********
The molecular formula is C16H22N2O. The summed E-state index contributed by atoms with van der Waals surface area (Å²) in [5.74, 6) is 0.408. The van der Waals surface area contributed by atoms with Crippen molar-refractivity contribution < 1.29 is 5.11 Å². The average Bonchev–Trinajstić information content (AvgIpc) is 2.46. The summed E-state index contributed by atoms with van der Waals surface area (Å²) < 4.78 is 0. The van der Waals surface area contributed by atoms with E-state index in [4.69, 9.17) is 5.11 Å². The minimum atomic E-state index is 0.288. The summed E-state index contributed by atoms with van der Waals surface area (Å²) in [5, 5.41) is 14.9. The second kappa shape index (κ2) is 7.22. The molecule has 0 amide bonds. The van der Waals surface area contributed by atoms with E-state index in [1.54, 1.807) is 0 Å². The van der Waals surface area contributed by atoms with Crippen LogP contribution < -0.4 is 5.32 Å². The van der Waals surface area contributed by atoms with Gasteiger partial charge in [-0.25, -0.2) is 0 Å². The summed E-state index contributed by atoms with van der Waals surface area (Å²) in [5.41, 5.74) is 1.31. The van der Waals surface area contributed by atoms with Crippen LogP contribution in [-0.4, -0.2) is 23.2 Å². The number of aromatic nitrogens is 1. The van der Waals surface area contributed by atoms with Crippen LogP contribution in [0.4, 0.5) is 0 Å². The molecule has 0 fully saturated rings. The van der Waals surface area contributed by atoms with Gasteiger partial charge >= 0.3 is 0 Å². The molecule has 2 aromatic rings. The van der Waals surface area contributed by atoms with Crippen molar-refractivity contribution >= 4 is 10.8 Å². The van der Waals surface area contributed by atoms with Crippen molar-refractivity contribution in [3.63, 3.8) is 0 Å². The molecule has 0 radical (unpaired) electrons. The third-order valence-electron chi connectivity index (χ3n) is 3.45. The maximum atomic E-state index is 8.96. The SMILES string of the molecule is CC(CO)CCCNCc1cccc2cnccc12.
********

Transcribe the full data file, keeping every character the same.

The molecular formula is C16H22N2O. The summed E-state index contributed by atoms with van der Waals surface area (Å²) in [5.74, 6) is 0.408. The van der Waals surface area contributed by atoms with Crippen molar-refractivity contribution < 1.29 is 5.11 Å². The average Bonchev–Trinajstić information content (AvgIpc) is 2.46. The summed E-state index contributed by atoms with van der Waals surface area (Å²) < 4.78 is 0. The van der Waals surface area contributed by atoms with E-state index in [4.69, 9.17) is 5.11 Å². The minimum atomic E-state index is 0.288. The summed E-state index contributed by atoms with van der Waals surface area (Å²) in [5, 5.41) is 14.9. The second kappa shape index (κ2) is 7.22. The molecule has 0 amide bonds. The van der Waals surface area contributed by atoms with E-state index in [1.54, 1.807) is 0 Å². The van der Waals surface area contributed by atoms with Crippen LogP contribution < -0.4 is 5.32 Å². The van der Waals surface area contributed by atoms with Gasteiger partial charge in [-0.25, -0.2) is 0 Å². The summed E-state index contributed by atoms with van der Waals surface area (Å²) in [5.41, 5.74) is 1.31. The van der Waals surface area contributed by atoms with Crippen LogP contribution in [-0.4, -0.2) is 23.2 Å². The number of aromatic nitrogens is 1. The van der Waals surface area contributed by atoms with Crippen LogP contribution in [0.4, 0.5) is 0 Å². The molecule has 0 fully saturated rings. The van der Waals surface area contributed by atoms with Gasteiger partial charge >= 0.3 is 0 Å². The molecule has 2 aromatic rings. The van der Waals surface area contributed by atoms with Crippen molar-refractivity contribution >= 4 is 10.8 Å². The van der Waals surface area contributed by atoms with Crippen molar-refractivity contribution in [3.63, 3.8) is 0 Å². The molecule has 0 radical (unpaired) electrons. The third-order valence-electron chi connectivity index (χ3n) is 3.45. The maximum atomic E-state index is 8.96. The SMILES string of the molecule is CC(CO)CCCNCc1cccc2cnccc12.